I have been having a massive writing block in recent weeks – which is why my review output has been much slower than it has been. But luckily, it hasn’t affected my reading as much (though, looking at the huge pile of books that need writing about, that may not be such a good thing after all…). One of the books that have been sitting next to my laptop is The Shadow Glass by Josh Winning. A weird and wacky fantasy adventure inspired by a love of 1980s films that is immensely loveable and immersive – and one that managed to hit exactly that nostalgic love for The Neverending Story that I grew up with (as a child, one of my family nicknames was “Fuchur” – the German name for Falkor, the dragon from that story).
Many thanks to Lydia at Titan for sending me a copy for review. All opinions are my own as usual.
RELEASE DATE: 22/03/2022
STAR RATING: 4/5 ✶
SUMMARY: Jack Corman is failing at life.
Jobless, jaded and on the “wrong” side of thirty, he’s facing the threat of eviction from his London flat while reeling from the sudden death of his father, one-time film director Bob Corman. Back in the eighties, Bob poured his heart and soul into the creation of his 1986 puppet fantasy The Shadow Glass, a film Jack loved as a child, idolising its fox-like hero Dune.
But The Shadow Glass flopped on release, deemed too scary for kids and too weird for adults, and Bob became a laughing stock, losing himself to booze and self-pity. Now, the film represents everything Jack hated about his father, and he lives with the fear that he’ll end up a failure just like him.
In the wake of Bob’s death, Jack returns to his decaying home, a place creaking with movie memorabilia and painful memories. Then, during a freak thunderstorm, the puppets in the attic start talking. Tipped into a desperate real-world quest to save London from the more nefarious of his father’s creations, Jack teams up with excitable fanboy Toby and spiky studio executive Amelia to navigate the labyrinth of his father’s legacy while conjuring the hero within––and igniting a Shadow Glass resurgence that could, finally, do his father proud. (from Titan Books)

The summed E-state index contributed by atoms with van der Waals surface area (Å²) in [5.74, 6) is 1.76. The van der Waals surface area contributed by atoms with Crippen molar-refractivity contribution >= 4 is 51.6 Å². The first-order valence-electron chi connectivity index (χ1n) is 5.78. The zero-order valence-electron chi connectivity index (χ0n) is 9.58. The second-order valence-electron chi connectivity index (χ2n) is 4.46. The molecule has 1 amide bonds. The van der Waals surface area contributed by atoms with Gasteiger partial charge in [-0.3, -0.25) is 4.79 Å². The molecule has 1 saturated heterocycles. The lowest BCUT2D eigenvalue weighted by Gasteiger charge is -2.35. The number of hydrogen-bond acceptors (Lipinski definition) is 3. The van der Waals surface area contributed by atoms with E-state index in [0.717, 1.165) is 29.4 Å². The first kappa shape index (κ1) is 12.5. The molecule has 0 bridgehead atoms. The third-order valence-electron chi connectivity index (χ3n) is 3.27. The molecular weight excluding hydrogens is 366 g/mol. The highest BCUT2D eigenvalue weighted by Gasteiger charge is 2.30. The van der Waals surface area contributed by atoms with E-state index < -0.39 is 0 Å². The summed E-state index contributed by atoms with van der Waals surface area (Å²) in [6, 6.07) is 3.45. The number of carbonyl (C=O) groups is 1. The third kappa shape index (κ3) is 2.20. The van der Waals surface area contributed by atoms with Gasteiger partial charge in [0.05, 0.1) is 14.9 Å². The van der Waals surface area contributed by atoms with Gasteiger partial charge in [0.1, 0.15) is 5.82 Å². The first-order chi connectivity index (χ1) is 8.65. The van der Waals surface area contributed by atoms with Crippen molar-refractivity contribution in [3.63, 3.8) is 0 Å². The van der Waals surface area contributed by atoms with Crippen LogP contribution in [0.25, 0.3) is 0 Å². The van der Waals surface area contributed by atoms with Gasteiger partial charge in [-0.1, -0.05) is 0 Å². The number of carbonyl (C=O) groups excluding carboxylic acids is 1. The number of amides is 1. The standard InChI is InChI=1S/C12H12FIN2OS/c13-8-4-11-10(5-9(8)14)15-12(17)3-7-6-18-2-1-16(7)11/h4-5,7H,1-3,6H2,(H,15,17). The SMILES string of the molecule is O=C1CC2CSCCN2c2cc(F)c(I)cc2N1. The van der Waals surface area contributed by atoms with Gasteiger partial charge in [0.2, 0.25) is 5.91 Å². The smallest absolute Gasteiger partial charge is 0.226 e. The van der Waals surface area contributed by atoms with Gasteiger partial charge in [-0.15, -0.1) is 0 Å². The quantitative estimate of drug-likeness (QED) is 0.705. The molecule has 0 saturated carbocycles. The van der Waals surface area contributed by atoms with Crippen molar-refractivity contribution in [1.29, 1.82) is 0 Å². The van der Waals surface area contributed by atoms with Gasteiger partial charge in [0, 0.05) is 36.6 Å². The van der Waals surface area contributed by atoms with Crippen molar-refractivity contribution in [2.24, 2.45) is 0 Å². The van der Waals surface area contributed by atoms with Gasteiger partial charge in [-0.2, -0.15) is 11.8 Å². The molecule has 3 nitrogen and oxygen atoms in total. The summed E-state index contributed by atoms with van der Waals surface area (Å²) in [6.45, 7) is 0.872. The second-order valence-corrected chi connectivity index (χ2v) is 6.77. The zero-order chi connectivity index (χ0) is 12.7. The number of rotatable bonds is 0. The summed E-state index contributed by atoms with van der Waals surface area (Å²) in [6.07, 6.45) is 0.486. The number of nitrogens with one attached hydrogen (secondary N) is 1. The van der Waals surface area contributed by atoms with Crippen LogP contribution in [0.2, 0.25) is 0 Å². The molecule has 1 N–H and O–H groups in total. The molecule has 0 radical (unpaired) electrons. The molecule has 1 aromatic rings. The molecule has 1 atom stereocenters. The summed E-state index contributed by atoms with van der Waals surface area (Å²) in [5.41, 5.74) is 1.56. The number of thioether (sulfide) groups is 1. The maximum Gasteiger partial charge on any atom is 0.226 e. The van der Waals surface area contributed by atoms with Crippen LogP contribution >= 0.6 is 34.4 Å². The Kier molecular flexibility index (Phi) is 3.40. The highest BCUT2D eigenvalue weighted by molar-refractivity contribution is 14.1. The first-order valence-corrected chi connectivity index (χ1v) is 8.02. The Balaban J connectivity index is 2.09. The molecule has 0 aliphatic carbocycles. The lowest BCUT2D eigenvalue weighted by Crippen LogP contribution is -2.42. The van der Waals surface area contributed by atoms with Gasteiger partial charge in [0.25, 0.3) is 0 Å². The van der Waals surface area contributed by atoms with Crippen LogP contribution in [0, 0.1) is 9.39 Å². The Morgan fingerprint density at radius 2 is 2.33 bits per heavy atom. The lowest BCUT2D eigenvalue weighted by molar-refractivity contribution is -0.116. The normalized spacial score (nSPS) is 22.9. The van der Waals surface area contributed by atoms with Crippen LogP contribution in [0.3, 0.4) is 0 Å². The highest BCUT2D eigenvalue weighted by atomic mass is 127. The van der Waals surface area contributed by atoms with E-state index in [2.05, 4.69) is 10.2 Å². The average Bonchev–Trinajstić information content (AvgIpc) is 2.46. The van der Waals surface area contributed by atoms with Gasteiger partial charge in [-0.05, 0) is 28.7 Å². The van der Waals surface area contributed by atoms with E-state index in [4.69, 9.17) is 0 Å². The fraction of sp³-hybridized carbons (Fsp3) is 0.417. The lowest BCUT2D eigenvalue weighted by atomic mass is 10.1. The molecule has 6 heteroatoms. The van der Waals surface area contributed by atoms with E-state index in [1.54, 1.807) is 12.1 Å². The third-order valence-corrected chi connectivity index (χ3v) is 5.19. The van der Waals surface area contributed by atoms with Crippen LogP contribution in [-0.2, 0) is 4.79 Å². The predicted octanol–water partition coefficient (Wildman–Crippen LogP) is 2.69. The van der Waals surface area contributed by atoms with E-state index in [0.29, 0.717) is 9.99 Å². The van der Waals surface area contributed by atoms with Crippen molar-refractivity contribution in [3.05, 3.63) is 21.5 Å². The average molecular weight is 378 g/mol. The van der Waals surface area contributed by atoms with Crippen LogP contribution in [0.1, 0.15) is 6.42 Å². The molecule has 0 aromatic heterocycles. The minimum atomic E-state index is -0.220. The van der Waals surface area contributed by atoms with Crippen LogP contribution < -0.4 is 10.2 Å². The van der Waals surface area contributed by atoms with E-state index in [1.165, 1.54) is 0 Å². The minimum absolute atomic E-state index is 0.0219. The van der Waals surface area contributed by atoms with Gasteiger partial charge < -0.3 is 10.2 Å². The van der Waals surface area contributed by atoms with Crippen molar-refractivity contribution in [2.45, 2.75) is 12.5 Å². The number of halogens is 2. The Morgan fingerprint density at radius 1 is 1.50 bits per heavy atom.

OPINIONS: I absolutely devoured The Shadow Glass. I was reading this while traveling across London on the tube, and was very upset when my journey was over and I had to pause – only to race through the rest on my way home. Lydia from Titan sold me the book as her favourite book of the year in the publicity email, and I’m so glad I listened and requested it, as the blurb had it sounding quite out there and I wasn’t sure if it would click with me. But this is brilliant and manages to hit those nostalgic feels without going too far into absurdist comedy. The Shadow Glass is fast paced and plot-driven, but its characters don’t suffer because of it.
I really enjoyed Jack undergoing extensive character growth throughout the story and developing as a person within a relatively short span of time. We also get to know the deceased Bob fairly well, which I liked a lot, as well as some of the stranger creatures from the eponymous film. As a whole, it served as wonderful escapist entertainment, with big dashes of humanity and nostalgia. This will make readers of my generation and that before mine connect with this – it is very much a book aimed at those of us who grew up in the 1980s and 1990s, and makes for a refreshing change in the current market.